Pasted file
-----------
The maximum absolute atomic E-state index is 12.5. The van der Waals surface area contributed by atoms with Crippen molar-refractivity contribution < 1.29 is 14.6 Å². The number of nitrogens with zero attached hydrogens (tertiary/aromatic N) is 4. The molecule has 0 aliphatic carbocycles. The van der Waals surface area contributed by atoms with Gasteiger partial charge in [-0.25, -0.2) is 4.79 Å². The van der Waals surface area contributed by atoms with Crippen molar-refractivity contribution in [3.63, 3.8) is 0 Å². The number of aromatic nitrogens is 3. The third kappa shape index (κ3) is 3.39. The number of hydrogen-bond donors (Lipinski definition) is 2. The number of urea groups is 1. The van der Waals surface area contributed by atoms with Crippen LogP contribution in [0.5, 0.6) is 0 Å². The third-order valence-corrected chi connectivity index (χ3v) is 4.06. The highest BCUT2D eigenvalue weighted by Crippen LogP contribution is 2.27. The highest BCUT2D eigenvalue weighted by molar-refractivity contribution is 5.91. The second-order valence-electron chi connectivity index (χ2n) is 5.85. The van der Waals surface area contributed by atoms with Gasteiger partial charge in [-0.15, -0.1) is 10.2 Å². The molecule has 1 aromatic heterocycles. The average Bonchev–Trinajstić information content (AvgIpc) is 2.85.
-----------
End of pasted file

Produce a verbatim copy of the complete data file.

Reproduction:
The maximum absolute atomic E-state index is 12.5. The van der Waals surface area contributed by atoms with Crippen molar-refractivity contribution < 1.29 is 14.6 Å². The number of nitrogens with zero attached hydrogens (tertiary/aromatic N) is 4. The molecule has 0 aliphatic carbocycles. The van der Waals surface area contributed by atoms with Gasteiger partial charge in [-0.25, -0.2) is 4.79 Å². The van der Waals surface area contributed by atoms with Crippen molar-refractivity contribution in [3.63, 3.8) is 0 Å². The number of aromatic nitrogens is 3. The third kappa shape index (κ3) is 3.39. The number of hydrogen-bond donors (Lipinski definition) is 2. The number of urea groups is 1. The van der Waals surface area contributed by atoms with Crippen LogP contribution in [0.5, 0.6) is 0 Å². The third-order valence-corrected chi connectivity index (χ3v) is 4.06. The highest BCUT2D eigenvalue weighted by Crippen LogP contribution is 2.27. The highest BCUT2D eigenvalue weighted by molar-refractivity contribution is 5.91. The second-order valence-electron chi connectivity index (χ2n) is 5.85. The van der Waals surface area contributed by atoms with Gasteiger partial charge in [-0.15, -0.1) is 10.2 Å². The molecule has 1 aromatic heterocycles. The average Bonchev–Trinajstić information content (AvgIpc) is 2.85.